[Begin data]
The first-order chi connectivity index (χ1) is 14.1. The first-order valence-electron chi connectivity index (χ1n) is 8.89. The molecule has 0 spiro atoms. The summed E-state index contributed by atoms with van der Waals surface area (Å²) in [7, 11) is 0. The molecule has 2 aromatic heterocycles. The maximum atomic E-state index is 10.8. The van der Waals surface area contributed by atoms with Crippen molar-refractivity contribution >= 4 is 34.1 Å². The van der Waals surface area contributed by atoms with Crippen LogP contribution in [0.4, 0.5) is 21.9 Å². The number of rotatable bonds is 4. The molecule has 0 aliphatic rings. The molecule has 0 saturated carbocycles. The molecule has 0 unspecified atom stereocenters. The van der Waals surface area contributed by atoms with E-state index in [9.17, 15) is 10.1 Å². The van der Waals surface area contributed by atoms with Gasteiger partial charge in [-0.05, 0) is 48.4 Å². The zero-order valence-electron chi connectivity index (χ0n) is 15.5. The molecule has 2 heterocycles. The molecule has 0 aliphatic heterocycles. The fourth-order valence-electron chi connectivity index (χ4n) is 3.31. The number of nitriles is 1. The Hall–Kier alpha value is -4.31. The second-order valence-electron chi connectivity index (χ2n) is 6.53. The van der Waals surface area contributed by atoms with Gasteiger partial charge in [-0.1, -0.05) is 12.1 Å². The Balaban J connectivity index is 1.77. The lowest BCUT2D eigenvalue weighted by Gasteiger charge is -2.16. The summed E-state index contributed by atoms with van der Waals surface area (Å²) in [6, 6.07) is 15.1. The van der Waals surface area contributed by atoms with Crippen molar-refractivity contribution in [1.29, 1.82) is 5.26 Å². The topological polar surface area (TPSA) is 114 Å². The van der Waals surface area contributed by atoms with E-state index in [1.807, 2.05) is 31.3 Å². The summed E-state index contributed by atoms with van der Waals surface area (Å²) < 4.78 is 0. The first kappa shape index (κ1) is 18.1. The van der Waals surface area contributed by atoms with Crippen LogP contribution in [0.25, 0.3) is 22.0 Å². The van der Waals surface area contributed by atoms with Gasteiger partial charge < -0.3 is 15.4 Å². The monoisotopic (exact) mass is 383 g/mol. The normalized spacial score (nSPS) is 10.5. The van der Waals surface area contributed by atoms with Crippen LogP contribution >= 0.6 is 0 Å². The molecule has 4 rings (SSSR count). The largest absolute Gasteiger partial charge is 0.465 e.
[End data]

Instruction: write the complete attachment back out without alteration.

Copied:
The first-order chi connectivity index (χ1) is 14.1. The first-order valence-electron chi connectivity index (χ1n) is 8.89. The molecule has 0 spiro atoms. The summed E-state index contributed by atoms with van der Waals surface area (Å²) in [7, 11) is 0. The molecule has 2 aromatic heterocycles. The maximum atomic E-state index is 10.8. The van der Waals surface area contributed by atoms with Crippen molar-refractivity contribution >= 4 is 34.1 Å². The van der Waals surface area contributed by atoms with Crippen LogP contribution in [0.4, 0.5) is 21.9 Å². The number of rotatable bonds is 4. The molecule has 0 aliphatic rings. The molecule has 0 saturated carbocycles. The molecule has 0 unspecified atom stereocenters. The van der Waals surface area contributed by atoms with E-state index in [9.17, 15) is 10.1 Å². The van der Waals surface area contributed by atoms with Gasteiger partial charge in [-0.05, 0) is 48.4 Å². The zero-order valence-electron chi connectivity index (χ0n) is 15.5. The molecule has 2 heterocycles. The molecule has 0 aliphatic heterocycles. The fourth-order valence-electron chi connectivity index (χ4n) is 3.31. The number of nitriles is 1. The Hall–Kier alpha value is -4.31. The second-order valence-electron chi connectivity index (χ2n) is 6.53. The van der Waals surface area contributed by atoms with Gasteiger partial charge in [-0.1, -0.05) is 12.1 Å². The Balaban J connectivity index is 1.77. The lowest BCUT2D eigenvalue weighted by Gasteiger charge is -2.16. The summed E-state index contributed by atoms with van der Waals surface area (Å²) in [6, 6.07) is 15.1. The van der Waals surface area contributed by atoms with Crippen molar-refractivity contribution in [1.29, 1.82) is 5.26 Å². The topological polar surface area (TPSA) is 114 Å². The van der Waals surface area contributed by atoms with E-state index in [1.807, 2.05) is 31.3 Å². The summed E-state index contributed by atoms with van der Waals surface area (Å²) < 4.78 is 0. The first kappa shape index (κ1) is 18.1. The van der Waals surface area contributed by atoms with Crippen LogP contribution in [0.25, 0.3) is 22.0 Å². The van der Waals surface area contributed by atoms with Gasteiger partial charge < -0.3 is 15.4 Å². The monoisotopic (exact) mass is 383 g/mol. The normalized spacial score (nSPS) is 10.5. The van der Waals surface area contributed by atoms with Crippen LogP contribution >= 0.6 is 0 Å². The molecule has 4 rings (SSSR count). The largest absolute Gasteiger partial charge is 0.465 e.